MOMUTABUNGWA, OMUTABUNGARA Rwanda, KITANDWE, LUTANDWE Lugisu, NGONGO OR MUNYAGA Rukiga Official names: Catha edulis or Catha edulis Forssk
Street names: Khat, qat in Yemen, tschat in Ethiopia; miraa in Kenya; Abyssinian tea, African salad, African tea, Arabian tea, Bushman’s tea, chafta, chat, ciat, crafta, djimma, flower of paradise, ikwa, ischott, iubulu, kaad, kafta, kat, la salade, liss, liruti, mairongi, mandoma, maonj, marongi, mbugula mabwe, mhulu, miungi, mlonge, msabukinga, mas-bukinja, msuruti, msuvuti, msekera, muholo, muhulu, muirungi, mulungi, muraa, musitate, mutsawari, mwandama, mzengo, nangungwe, ol meraa, ol nerra, quat, salahin, seri, Somali tea, tohai, tohat, tsad, tschad, tschat, tshut, tumayot, waifo, warfi, warfo
Celastraceae is a family of one species, Catha edulis, also known as khat, or mirra.
Khat is typically cultivated as a shrub or small tree, sometimes reaching up to 15 m in height. The distribution area extends from S and E Africa to Arabia and Afghanistan. Main sources of Khat are Ethiopia, Somalia and Yemen.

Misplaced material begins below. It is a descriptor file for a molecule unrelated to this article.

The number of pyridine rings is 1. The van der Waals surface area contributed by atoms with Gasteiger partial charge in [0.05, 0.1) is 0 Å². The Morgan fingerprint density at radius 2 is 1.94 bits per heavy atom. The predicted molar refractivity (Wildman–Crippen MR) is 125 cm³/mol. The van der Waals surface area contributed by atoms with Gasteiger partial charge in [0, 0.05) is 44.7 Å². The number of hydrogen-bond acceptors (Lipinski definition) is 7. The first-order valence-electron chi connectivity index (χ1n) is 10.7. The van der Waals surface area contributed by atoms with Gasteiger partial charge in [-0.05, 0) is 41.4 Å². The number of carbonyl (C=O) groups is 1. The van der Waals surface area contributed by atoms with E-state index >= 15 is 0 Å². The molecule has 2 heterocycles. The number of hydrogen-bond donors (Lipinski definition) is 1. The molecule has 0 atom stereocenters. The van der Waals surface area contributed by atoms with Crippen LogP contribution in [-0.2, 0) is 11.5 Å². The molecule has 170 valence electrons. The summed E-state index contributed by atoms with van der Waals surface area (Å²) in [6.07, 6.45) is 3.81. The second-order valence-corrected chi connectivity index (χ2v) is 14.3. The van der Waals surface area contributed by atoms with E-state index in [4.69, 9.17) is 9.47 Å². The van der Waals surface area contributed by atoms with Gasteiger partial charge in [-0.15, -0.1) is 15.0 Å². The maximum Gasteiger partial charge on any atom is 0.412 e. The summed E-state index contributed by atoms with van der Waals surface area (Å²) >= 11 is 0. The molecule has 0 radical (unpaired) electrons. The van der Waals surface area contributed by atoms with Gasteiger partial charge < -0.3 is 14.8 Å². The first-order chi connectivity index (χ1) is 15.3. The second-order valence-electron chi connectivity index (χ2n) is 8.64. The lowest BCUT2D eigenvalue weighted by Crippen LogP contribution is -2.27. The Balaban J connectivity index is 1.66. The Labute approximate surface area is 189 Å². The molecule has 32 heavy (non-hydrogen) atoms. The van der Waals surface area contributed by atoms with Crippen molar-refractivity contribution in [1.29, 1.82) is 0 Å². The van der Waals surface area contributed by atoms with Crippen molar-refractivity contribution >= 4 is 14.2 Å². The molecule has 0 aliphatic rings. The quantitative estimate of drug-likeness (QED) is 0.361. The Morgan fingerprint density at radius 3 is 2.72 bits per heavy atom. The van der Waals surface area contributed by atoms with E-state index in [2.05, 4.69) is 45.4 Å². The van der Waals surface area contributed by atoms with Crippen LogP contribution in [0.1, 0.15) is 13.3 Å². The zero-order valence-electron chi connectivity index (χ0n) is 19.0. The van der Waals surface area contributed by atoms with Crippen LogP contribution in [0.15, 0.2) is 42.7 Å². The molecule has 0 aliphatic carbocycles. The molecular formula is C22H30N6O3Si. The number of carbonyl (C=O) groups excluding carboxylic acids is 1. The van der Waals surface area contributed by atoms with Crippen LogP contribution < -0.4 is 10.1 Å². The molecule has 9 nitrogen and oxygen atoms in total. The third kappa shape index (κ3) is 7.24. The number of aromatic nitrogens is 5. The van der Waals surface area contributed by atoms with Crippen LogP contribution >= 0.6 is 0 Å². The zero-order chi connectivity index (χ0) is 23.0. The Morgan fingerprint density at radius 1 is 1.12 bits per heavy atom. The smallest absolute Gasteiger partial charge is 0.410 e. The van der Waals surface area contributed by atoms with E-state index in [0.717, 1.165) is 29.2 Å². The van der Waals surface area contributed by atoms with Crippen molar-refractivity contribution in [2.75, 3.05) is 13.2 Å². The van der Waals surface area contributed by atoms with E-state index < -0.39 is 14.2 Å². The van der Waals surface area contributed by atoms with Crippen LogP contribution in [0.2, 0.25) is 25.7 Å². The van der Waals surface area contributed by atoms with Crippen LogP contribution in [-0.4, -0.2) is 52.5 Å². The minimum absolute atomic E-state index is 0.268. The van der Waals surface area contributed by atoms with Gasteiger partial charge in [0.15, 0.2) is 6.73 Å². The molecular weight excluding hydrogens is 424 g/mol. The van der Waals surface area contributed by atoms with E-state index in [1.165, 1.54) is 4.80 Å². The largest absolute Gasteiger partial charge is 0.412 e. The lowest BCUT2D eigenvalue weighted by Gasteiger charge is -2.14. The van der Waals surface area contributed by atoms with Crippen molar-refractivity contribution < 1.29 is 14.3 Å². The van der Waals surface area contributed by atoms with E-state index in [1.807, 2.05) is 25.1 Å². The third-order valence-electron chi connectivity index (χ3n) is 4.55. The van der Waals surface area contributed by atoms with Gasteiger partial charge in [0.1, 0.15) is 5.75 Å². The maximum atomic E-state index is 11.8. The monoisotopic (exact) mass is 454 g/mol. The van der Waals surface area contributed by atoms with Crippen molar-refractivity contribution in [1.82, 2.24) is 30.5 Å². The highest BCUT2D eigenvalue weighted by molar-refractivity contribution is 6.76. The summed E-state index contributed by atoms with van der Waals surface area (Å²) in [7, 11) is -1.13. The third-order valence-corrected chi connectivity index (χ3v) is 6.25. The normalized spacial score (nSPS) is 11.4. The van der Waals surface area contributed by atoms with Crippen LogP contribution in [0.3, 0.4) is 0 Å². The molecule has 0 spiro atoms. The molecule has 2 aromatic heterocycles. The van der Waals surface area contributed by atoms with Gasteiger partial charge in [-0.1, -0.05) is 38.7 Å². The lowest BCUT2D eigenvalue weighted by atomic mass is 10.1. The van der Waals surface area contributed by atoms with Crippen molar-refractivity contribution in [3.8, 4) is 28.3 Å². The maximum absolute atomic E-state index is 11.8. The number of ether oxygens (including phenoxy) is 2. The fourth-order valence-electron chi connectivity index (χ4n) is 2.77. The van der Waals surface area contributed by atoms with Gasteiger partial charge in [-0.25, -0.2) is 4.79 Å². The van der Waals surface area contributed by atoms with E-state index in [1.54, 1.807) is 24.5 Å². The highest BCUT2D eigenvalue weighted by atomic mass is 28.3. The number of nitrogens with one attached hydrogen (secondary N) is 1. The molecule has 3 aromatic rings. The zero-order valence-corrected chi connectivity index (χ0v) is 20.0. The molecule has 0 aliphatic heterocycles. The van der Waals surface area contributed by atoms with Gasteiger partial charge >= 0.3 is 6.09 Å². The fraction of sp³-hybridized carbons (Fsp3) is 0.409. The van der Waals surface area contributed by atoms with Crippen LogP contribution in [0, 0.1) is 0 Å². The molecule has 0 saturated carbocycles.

The major stimulants in Khat, found in the leaves and young stems, are natural amphetamines, known as phenethylamines, or khatamines. Cathinone is the main compound; nor are pseudoephedrine and pseudoephedrine also present. Cathione is unstable, thus it is common practice to chew only the freshest leaves.
Leaves are either chewed or taken as a hot water infusion. Typically around 200 – 400 grams of leaves are used per day, equivalent to 60 – 120 mg of alkaloids.
Chewing khat offers a stimulating and euphoric effect and is an ancient, socially accepted tradition in parts of Africa and Arabia. Long term usage can lead to addiction, as doe’s long term usage of other amphetamines.
Khat is considered to have an aphrodisiac effects.
The plant is traditionally used to treat malaria, cough, and asthma. It is sold in areas of Europe and Africa as an appetite suppressant.
Khat stimulates the mind and increases mental power and sociability while suppressing feelings of fatigue, hunger and thirst. In Kenya and Uganda it is often chewed with bubble gum.
. Both roots and bark decoction is used to allay hunger and prevent sleep.